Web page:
Until January of that year, she had been one of the most promising track cyclists in the world. But she quit.
At age 20, she was burned out. She had missed her own prom. She had never experienced waking up late. So she sold everything, down to the last pedal and tire, and started working at a bagel shop in Boulder, Colo.
“I was interested in finding what was exciting about living a normal life,” she says. Soon enough, she had the answer: nothing.
“I thought, ‘What happened?’ ” she says. “I had all these dreams.”
She does again: to win gold in Sunday’s individual pursuit – an event she won at World Championships last year.
Like many other Olympic athletes, Hammer found that from the ashes of aseeming ending often springs a new beginning. Of those, five-time Olympian Dara Torres is probably the most famous. She first qualified for the Games in 1984 and twice retired before coming back to Beijing, where she secured silver in the US women’s 4x100 meter freestyle relay and will race again Sunday.
Chinese fencer Luan Jujie has returned – 24 years after she won China’s first fencing gold in Los Angeles – to compete at age 50 for her adopted homeland, Canada. And then there is Sheila Taormina, who, at 39, is the first woman to qualify for the Olympics in a third sport, adding modern pentathlon to triathlon and swimming.
Hammer may be the baby among burnout survivors, but by 2004, she had been racing for 11 years – 17 if you count her exploits on a Big Wheel (which she does). “It was all I ever knew,” she says.
But now she knows something else: it’s a rare privilege to be paid to do what one loves.
And it’s clear she loves her sport.
“Sarah has the focus, intensity, and fire within that brings great results – everything she had before, but basically the dial turned up,” says her coach, Andy Sparks.
It is 2 o’clock on a sunny June afternoon when Hammer shows up to the $15 million Los Angeles velodrome, or indoor track.
After a doe-like handshake, she turns and tows her rolling suitcase silently into the empty bleachers. She is part jockey, part thoroughbred – clear glasses over her clear blue eyes, her massive, lycra-clad muscles rippling as her cycling shoes clip-clop on the floor. Visibly keyed up, she fiddles with her earphones. “I get so nervous, but once you set me in the starting block, it’s game on,” says Hammer.
That’s true even when there’s no one to watch but Sparks, a former pro racer whom she met during a photo shoot of Olympic apparel before quitting the sport. They are engaged to be married and united in an intense daily bid to shave each possible hundredth of a second off Hammer’s time.
It’s a rigid regimen of train, eat, sleep – 50 weeks a year. “If you miss one day of training, it haunts you,” says Hammer, who had been hard-put this year even to find time to visit her nearby 92-year-old grandparents until she celebrated Father’s Day with them recently.
“We came back solely for the purpose of giving it 100 percent,” she says. “Before I was riding just to ride.”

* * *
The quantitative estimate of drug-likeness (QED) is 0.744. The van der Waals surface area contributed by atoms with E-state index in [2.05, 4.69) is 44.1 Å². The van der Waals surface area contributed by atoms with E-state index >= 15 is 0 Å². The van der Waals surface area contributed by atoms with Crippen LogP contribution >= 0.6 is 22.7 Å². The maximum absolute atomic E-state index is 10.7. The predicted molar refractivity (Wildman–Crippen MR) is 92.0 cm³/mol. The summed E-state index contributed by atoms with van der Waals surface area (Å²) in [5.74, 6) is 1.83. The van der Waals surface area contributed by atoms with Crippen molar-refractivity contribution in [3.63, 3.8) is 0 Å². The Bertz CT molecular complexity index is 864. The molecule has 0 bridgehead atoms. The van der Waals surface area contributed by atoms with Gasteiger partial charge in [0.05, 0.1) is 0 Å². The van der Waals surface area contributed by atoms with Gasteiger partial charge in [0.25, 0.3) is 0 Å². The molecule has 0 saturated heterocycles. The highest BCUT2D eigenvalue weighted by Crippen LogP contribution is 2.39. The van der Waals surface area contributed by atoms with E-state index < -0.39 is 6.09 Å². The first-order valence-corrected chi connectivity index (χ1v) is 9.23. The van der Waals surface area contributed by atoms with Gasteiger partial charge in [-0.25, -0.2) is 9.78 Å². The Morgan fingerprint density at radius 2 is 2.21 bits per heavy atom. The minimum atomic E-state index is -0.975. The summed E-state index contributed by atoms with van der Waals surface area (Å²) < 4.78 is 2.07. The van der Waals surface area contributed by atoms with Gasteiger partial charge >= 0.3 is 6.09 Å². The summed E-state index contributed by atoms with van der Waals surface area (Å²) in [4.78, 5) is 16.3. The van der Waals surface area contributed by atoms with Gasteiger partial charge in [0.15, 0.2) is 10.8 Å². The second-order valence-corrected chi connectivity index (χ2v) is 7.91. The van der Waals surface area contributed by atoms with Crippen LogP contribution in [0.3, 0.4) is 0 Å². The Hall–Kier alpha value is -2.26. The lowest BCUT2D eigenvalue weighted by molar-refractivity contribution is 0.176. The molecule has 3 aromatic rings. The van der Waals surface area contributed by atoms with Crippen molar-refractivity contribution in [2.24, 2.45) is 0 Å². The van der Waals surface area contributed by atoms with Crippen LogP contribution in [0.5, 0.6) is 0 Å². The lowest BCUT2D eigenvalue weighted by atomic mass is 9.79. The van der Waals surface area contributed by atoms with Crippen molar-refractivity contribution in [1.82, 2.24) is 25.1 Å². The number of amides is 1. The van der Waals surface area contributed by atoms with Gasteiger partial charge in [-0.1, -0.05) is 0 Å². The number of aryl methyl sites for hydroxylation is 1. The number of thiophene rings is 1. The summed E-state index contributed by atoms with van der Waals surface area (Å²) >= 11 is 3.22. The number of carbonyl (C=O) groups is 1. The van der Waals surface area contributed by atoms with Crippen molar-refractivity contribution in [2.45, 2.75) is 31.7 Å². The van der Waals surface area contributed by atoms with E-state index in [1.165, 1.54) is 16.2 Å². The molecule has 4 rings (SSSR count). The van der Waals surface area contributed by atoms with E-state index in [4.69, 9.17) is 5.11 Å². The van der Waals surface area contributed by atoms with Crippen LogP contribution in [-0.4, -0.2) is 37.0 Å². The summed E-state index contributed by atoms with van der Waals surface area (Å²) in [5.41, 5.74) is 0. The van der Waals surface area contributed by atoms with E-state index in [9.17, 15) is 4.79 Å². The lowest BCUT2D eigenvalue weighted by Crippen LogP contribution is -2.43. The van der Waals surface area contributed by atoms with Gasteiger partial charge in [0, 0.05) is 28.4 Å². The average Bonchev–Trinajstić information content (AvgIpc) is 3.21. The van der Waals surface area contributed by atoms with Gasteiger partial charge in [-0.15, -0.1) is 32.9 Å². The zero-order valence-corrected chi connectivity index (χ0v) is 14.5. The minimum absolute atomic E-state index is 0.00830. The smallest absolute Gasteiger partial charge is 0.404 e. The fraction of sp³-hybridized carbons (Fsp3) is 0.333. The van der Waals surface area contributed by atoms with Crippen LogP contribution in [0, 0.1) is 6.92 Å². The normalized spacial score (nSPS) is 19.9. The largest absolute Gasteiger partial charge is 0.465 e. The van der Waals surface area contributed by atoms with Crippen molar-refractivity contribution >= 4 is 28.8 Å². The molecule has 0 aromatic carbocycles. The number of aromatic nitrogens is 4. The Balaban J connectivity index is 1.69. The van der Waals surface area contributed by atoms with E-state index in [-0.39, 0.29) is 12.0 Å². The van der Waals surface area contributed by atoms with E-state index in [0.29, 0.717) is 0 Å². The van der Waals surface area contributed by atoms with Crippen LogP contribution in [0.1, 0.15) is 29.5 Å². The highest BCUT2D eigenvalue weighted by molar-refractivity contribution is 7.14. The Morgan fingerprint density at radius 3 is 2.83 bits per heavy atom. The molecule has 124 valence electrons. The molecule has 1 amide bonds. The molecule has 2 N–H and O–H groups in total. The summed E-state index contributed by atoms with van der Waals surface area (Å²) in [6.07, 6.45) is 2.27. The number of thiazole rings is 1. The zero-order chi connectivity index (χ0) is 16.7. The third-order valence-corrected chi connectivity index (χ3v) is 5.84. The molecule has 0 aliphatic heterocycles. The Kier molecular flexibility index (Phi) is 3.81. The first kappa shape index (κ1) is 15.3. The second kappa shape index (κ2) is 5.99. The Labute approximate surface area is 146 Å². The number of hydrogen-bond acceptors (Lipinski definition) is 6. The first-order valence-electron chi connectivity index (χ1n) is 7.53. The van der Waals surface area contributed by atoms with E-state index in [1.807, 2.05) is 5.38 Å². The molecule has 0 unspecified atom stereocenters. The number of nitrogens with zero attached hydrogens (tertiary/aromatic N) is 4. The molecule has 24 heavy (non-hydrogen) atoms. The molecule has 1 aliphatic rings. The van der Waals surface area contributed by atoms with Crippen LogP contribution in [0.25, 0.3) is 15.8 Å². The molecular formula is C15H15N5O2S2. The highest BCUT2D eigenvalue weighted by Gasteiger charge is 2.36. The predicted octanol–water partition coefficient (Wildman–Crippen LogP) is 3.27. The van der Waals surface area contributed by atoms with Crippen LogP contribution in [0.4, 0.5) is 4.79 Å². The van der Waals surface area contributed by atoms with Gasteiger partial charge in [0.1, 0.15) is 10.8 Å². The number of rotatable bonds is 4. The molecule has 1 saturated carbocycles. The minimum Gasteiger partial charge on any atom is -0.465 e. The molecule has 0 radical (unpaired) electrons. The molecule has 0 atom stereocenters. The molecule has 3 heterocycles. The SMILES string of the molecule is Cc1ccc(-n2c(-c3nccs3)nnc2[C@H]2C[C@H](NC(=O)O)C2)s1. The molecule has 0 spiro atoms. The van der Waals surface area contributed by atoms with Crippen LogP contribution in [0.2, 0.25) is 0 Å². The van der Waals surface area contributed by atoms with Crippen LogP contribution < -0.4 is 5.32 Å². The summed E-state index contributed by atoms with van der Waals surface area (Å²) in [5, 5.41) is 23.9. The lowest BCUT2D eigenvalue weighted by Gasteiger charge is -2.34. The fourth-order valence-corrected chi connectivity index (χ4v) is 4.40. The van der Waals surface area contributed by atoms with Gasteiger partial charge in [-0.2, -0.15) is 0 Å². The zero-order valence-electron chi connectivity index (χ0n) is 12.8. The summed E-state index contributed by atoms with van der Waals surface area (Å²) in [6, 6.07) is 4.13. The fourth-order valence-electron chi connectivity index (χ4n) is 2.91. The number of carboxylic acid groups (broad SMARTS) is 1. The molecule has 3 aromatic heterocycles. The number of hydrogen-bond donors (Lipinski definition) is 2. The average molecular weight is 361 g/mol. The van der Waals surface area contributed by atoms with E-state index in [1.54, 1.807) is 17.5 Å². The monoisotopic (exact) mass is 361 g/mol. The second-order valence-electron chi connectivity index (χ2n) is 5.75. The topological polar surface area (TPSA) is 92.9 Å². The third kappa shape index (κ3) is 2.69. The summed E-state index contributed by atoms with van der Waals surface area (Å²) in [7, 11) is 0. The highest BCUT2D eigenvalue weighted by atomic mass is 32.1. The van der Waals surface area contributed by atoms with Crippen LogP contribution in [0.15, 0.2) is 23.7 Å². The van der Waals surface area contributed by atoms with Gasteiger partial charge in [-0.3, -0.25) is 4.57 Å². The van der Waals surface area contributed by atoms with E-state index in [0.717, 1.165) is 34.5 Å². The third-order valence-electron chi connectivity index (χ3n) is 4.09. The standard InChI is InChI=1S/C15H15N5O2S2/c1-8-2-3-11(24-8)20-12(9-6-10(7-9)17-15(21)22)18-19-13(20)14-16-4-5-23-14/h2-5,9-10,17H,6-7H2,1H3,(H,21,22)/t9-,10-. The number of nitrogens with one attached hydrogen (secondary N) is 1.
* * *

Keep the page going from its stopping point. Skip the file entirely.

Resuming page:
So she and Sparks made a pact: There would be no compromises in their pursuit of excellence. She overlooks no detail: She arrived in Beijing wearing a face mask, and while she has apologized and genuinely does not wish to offend, she still wears it in the athlete’s village on days “when I feel it’s necessary.”
Hammer even decided she would turn down free equipment if it wasn’t the absolute best money could buy. That commitment has been facilitated by the generous sponsorship of Brent Kay, a family friend from Hammer’s childhood and executive director of OUCH Sports Medical Center in her hometown of Temecula, Calif. Dr. Kay, says Sparks, has “made it possible for Sarah to sit in bed at night and not wonder if she can pay her bills, but rather what she can do to improve her training.”
“You can’t hope for best on race day,” Sparks says. “Success at this level comes with doing those small things ... even just making sure big things are done with a high degree of detail.”
She and Sparks pay $1,000 an hour to train in a wind tunnel and fine-tune Hammer’s aerodynamics. She talks about her starts as “the first 1/24th of my race,” dissecting the technique necessary as she powers around the steeply banked first turn, throws her bike side to side in a furious acceleration down the backstretch, and then settles into a gritty determination to overcome anything that would slow her down for the rest of the 3-kilometer (1.8-mile) race.
“Sometimes I just know: I’m not going to be beat today. Whatever is thrown my way ... I know I can rise to the challenge.”
Those have included a back injury that left her doubting if she would even make the Beijing team. There have been “many, many tears,” she says.
Part of what she’s learned since returning is not to be so “obsessed” with daily results. But her pride is obvious. “Did you hear my times?” she asks, beaming after inishing a grueling session. She rattles off her split times on the 250-meter track: 6.9 (shorthand for 16.9 seconds), 7.1, 7.3, 7.3, 7.3, 7.4. That’s 33 miles an hour.
She has no regrets about leaving her temporarily more sedentary lifestyle behind, however tough it’s been to make a comeback. “All of us sacrifice so much for these couple seconds of glory,” she says. “But it is so worth it.”
Christa Case Bryant contributed from Los Angeles.